O.J. Simpson wasn't the last person to use the famed legal skills of Robert Shapiro in the courtroom. However, following the not-guilty verdict of the disgraced NFL star, Shapiro did pivot away from criminal defense. The attorney — who is a partner at the legal firm of Glaser, Weil, Fink, Howard, Avchen & Shapiro LLP — made a lateral career move and began a second career in the world of corporate law. Shapiro has represented well-known companies like Rockstar Energy and Diamond Resorts International, per his website. Still, this didn't keep Shapiro from continuing to represent celebrities in need of his talents. In 2010, Shapiro represented troubled actress Lindsey Lohan for a time (per CBS News). Actress Eva Longoria also used Shapiro to help with various legal issues stemming from employee harassment claims and financial woes rooted in her Las Vegas restaurant, Beso's (per the Las Vegas Sun).

Shapiro was also hired to defend famed music producer Phil Spector amid the murder charges Spector faced after the death of actress Lana Clarkson in 2003 (per NBC Los Angeles). Clarkson was shot in the mouth with a pistol, with Spector maintaining that her death was the result of suicide (via CNN). Spector paid a $1 million retainer to Shapiro to defend him on the murder charge but later fired him in early 2004. Spector claimed that Shapiro wasn't attentive enough to his case and sought to have the retainer returned to him. In a lawsuit Spector filed against Shapiro, Shapiro countered, stating that he had given up higher-profile celebrity cases just so he could adequately defend Spector. The suit was ultimately settled out of court (via CBS News). 

Shapiro has several business ventures, including LegalZoom

Aside from successful legal practice, Robert Shapiro has become quite the entrepreneur. In 2001, Shapiro was introduced to several investors who wished to give the public an easy means of creating and accessing legal documents (per Celebrity Net Worth). The online company they founded, LegalZoom, gives a layperson the tools to create wills, trusts, divorce filings, copyright registrations, and a litany of other legal documentation needs at their literal fingertips.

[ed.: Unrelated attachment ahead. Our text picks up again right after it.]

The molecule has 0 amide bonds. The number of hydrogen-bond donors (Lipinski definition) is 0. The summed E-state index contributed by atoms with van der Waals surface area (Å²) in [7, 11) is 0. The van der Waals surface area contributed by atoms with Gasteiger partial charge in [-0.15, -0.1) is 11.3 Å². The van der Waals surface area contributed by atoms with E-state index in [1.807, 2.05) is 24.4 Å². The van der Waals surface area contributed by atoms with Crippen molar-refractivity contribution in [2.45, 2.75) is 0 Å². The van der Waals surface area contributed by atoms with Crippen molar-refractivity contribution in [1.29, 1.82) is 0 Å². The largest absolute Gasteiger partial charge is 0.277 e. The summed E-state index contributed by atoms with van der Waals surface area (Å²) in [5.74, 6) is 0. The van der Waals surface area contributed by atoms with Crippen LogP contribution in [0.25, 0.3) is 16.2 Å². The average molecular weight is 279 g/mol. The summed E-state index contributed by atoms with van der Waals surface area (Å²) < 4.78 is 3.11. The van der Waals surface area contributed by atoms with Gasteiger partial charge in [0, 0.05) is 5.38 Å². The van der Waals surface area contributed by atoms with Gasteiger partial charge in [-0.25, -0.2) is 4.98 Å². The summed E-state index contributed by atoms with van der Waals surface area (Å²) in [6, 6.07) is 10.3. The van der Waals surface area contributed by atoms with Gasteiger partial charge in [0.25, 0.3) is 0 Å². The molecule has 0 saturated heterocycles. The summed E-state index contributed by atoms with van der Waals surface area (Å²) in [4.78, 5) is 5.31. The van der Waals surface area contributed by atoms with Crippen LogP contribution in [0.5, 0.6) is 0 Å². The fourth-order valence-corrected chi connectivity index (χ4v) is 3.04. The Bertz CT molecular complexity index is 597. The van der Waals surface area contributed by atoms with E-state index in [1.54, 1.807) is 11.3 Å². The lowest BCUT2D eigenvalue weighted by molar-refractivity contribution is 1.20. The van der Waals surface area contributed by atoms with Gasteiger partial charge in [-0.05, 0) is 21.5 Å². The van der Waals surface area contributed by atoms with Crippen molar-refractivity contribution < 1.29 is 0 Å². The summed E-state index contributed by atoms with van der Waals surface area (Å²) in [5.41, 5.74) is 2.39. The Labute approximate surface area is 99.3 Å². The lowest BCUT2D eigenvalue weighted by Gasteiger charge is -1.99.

In 2009, Shapiro teamed up with reality star Kim Kardashian to found ShoeDazzle (via Forbes). The company regularly features a rotating collection of shoes, boots, purses, and other accessories available for online purchase. It uses an online quiz to help determine what style you enjoy or would like to pursue, then uses the results to help present you with options that they feel best suit your taste. By 2012, the company boasted over 13 million users, each of whom had a subscription to the ShoeDazzle service that would ship them items each month as part of their service agreement. Regarded as "the Netflix of shoes" by writer Rachelle Bergstein, the company was reported to have grown into a $100 million company in 2017.

ShoeDazzle experienced rapid growth in the first three years of operation, increasing its revenue stream by more than three times. In 2013, the company was purchased by another online fashion company, JustFab

The creation of Somo the Sober Monkey

Robert Shapiro and his wife faced the ultimate tragedy with the death of their son Brent in 2005. Brent had struggled with drugs and alcohol since his early teens and had been in rehabilitation on several occasions. The 24-year-old lost his life after overdosing on October 8, 2005 (via LA Weekly). But the Shapiros did not let grief keep them from taking a heartbreaking event and turning it into one that has helped countless teens. Together, they founded the Brent Shapiro Foundation, giving financial incentives to teens who graduate high school without drug or alcohol use. The foundation uses a unique combination of education and communication taught to parents and children alike to prevent drug and alcohol use before it occurs.

In addition, Shapiro wrote a children's book to help educate and warn young students about drugs and alcohol. "Somo Says No" was written as a guide to discuss the dangers of drug and alcohol use with school-aged children. The book follows the adventures of Somo the Monkey, who gives young readers reasons to say no and how to do it. Dedicated to their son, Brent, the Shapiros make the availability of the book and its tools free of charge to anyone who requests it.

If you or anyone you know needs help with addiction issues, help is available. Visit the Substance Abuse and Mental Health Services Administration website or contact SAMHSA's National Helpline at 1-800-662-HELP (4357).